So, I want to thank you for being on this episode of @Canborder with me, and for providing your insight into "A Day in the Life of a BSO".

Episode 02: Traveller Modernization

Learn more about how technology is being used at the Canada Border Services Agency and in what ways it will help improve your experience at the border.


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Tamara Lopez: Hello, and welcome to @CanBorder, a podcast offering an inside look at the ways the Canada Border Services Agency works towards protecting and bettering the lives of Canadians and travellers crossing the country's border. I am your host, Tamara Lopez.

We would like to acknowledge that we are recording this episode on the traditional territory of many nations, including the Metis Nation of Ontario, the Anishnabeg, the Haudenosaunee Confederacy and the Huron-Wendat peoples. This land is now home to many diverse First Nations, Inuit, and Metis peoples. In the spirit of reconciliation, we invite all listeners to reflect on and continually learn about the land they currently reside on and the Indigenous communities it is home to.

Welcome everyone to @CanBorder, the CBSA podcast. I’m your host Tamara Lopez and today’s topic is Traveller Modernization. With me today I have Erin Aubé, the Director of Traveller Projects. She’s calling in from Ottawa. And I have Maxime Jenkins-Lagueux, who is Acting Chief of Operations at Pierre Elliott Trudeau Airport in Montreal. Welcome both of you.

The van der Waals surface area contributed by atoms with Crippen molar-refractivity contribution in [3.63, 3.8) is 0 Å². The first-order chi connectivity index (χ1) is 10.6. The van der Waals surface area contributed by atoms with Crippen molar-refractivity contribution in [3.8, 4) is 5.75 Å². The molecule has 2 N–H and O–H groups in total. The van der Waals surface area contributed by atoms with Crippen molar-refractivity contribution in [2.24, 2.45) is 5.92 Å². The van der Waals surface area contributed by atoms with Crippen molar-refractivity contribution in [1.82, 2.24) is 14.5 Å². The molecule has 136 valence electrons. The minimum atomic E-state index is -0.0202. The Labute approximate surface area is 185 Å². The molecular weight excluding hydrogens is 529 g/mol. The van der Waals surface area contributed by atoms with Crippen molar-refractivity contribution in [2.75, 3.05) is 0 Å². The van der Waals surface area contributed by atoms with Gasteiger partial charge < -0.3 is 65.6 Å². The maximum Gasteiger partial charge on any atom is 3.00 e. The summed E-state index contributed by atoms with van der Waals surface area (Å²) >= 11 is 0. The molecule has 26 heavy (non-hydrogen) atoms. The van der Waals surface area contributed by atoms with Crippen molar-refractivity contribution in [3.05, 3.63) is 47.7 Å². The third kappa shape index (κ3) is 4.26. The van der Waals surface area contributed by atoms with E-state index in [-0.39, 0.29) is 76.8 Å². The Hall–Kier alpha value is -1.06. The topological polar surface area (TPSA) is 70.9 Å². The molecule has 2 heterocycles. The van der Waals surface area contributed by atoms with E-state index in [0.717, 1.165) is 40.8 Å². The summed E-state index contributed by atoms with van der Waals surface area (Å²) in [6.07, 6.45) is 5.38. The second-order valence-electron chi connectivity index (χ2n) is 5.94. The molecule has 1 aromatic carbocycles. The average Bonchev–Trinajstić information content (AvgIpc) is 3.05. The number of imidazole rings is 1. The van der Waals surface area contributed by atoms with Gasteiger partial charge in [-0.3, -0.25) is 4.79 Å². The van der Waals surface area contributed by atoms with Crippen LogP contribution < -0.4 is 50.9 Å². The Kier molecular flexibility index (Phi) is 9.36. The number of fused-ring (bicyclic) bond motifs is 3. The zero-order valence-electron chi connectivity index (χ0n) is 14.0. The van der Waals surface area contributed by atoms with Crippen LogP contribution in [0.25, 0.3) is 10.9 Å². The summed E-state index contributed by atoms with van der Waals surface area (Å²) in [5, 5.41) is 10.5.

Maxime Jenkins-Lagueux: Hello everyone.

Erin Aubé: Good morning, Tamara.

Tamara Lopez: Thank you for being with me today. So let’s get right into the topic on traveller modernization. Talk to me, what exactly is traveller modernization?

Erin Aubé: Traveller modernization is an effort to de-stress the border crossing experience. What we’re looking to do is push the border out and implement self-service tools so that travellers can submit as much information as possible pre-arrival. So we’re looking at things like apps and kiosks to reduce the amount of in-person interaction at air customs halls. Right now we do have ArriveCAN, which is a free for download application that travellers must use. But we’re looking to leverage that and enhance that to allow travellers the opportunity to submit their declaration for customs and immigration in advance of arrival.